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Current Scholars
Class of:

2012

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Welcome Class of 2012 (6 Scholars)
September

We are excited to introduce six new faculty members who have been named University of Michigan Biological Sciences Scholars (BSSP). They bring an abundance of skills and research discoveries, which we will note here as their research programs continue. Most have recently arrived or will start soon.

Welcome to our research community!

 

Stephanie Bielas, Ph.D.
University of California, San Diego, Biology/Neurobiology
U-M Department: Human Genetics

 

Uhn Soo Cho, Ph.D.
Harvard Medical School, Biological Chemistry and Molecular Pharmacology
U-M Department: Biological Chemistry

 

Shigeki Iwase, Ph.D.
Harvard Medical School, Newborn Medicine and Epigenetics
U-M Department: Human Genetics

 

Kenneth Kwan, Ph.D.
Yale University, Neurobiology
U-M Departments: Molecular and Behavioral Neuroscience Institute and Human Genetics

 

Adam Lauring, M.D., Ph.D.
University of California, San Francisco, Infectious Diseases
U-M Departments: Internal Medicine - Infectious Diseases and Microbiology and Immunology

 

Scott Tomlins, M.D., Ph.D.
University of Michigan, Pathology
U-M Department: Pathology

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Class of 2011 (7 Scholars)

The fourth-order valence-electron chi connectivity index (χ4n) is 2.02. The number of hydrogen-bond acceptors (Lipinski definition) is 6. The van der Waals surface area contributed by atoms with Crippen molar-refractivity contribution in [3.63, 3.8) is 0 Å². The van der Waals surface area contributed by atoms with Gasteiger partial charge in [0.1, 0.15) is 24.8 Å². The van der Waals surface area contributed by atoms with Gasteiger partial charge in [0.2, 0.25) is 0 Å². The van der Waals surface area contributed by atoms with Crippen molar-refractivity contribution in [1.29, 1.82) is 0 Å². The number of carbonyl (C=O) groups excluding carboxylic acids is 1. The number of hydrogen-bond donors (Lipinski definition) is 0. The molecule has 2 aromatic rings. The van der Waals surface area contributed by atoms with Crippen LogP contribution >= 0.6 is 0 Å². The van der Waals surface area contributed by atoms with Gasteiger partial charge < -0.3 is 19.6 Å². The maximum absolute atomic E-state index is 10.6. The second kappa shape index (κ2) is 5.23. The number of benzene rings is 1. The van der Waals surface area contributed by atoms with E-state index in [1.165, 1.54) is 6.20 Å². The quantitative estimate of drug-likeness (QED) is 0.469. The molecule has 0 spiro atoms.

Dr. Maria Figueroa

Maria E. Figueroa, M.D.
marfigue@umich.edu
Affiliation(s): Pathology
Website

Research Interests:
Epigenetic regulation during normal and malignant hematopoiesis, with particular interest in DNA methylation and DNA hydroxymethylation

Image of Jeffrey Kidd

Jeffrey Kidd, Ph.D.
jmkidd@umich.edu
Affiliation(s): Human Genetics
Computational Medicine and Bioinformatics
Website

Research Interests:
We apply a genome-wide approach to understanding the processes that shape the structure, content, and sequence variation of genomes among human populations and between species. We seek to understand how biological and historic population processes act to shape genomic variation and how this variation leads to the wide range of phenotypic diversity observed in the natural world.

Image of Jun Hee Lee

Jun Hee Lee, Ph.D.
leeju@umich.edu
Affiliation(s): Molecular and Integrative Physiology
Institute of Gerontology
Website

Research Interests: